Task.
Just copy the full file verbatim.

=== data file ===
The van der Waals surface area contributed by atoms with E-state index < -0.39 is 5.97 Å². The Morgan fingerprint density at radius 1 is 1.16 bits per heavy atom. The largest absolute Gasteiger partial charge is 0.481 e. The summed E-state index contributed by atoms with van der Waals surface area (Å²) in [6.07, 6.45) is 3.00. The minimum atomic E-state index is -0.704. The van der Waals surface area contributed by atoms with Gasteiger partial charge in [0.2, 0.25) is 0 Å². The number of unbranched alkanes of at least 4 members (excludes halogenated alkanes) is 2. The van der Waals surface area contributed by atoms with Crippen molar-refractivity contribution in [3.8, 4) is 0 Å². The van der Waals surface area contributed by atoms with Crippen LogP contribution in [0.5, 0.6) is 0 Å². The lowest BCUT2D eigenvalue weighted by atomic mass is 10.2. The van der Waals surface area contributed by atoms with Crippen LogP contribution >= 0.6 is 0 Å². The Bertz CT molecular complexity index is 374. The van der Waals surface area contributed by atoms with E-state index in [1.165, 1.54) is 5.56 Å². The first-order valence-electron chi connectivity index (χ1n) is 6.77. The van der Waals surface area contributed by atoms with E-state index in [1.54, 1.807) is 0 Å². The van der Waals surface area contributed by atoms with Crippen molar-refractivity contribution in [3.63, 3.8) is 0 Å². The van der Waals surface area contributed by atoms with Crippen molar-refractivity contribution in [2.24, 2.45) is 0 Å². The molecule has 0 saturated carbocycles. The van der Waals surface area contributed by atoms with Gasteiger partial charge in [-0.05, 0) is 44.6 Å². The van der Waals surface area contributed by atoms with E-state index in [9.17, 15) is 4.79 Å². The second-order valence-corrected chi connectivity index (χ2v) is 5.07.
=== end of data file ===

The van der Waals surface area contributed by atoms with E-state index < -0.39 is 5.97 Å². The Morgan fingerprint density at radius 1 is 1.16 bits per heavy atom. The largest absolute Gasteiger partial charge is 0.481 e. The summed E-state index contributed by atoms with van der Waals surface area (Å²) in [6.07, 6.45) is 3.00. The minimum atomic E-state index is -0.704. The van der Waals surface area contributed by atoms with Gasteiger partial charge in [0.2, 0.25) is 0 Å². The number of unbranched alkanes of at least 4 members (excludes halogenated alkanes) is 2. The van der Waals surface area contributed by atoms with Crippen molar-refractivity contribution in [3.8, 4) is 0 Å². The van der Waals surface area contributed by atoms with Crippen LogP contribution in [0.5, 0.6) is 0 Å². The lowest BCUT2D eigenvalue weighted by atomic mass is 10.2. The van der Waals surface area contributed by atoms with Crippen LogP contribution >= 0.6 is 0 Å². The Bertz CT molecular complexity index is 374. The van der Waals surface area contributed by atoms with E-state index in [1.165, 1.54) is 5.56 Å². The first-order valence-electron chi connectivity index (χ1n) is 6.77. The van der Waals surface area contributed by atoms with E-state index in [1.54, 1.807) is 0 Å². The van der Waals surface area contributed by atoms with Crippen molar-refractivity contribution in [3.63, 3.8) is 0 Å². The van der Waals surface area contributed by atoms with Crippen molar-refractivity contribution in [2.24, 2.45) is 0 Å². The molecule has 0 saturated carbocycles. The van der Waals surface area contributed by atoms with Gasteiger partial charge in [-0.05, 0) is 44.6 Å². The van der Waals surface area contributed by atoms with E-state index in [9.17, 15) is 4.79 Å². The second-order valence-corrected chi connectivity index (χ2v) is 5.07.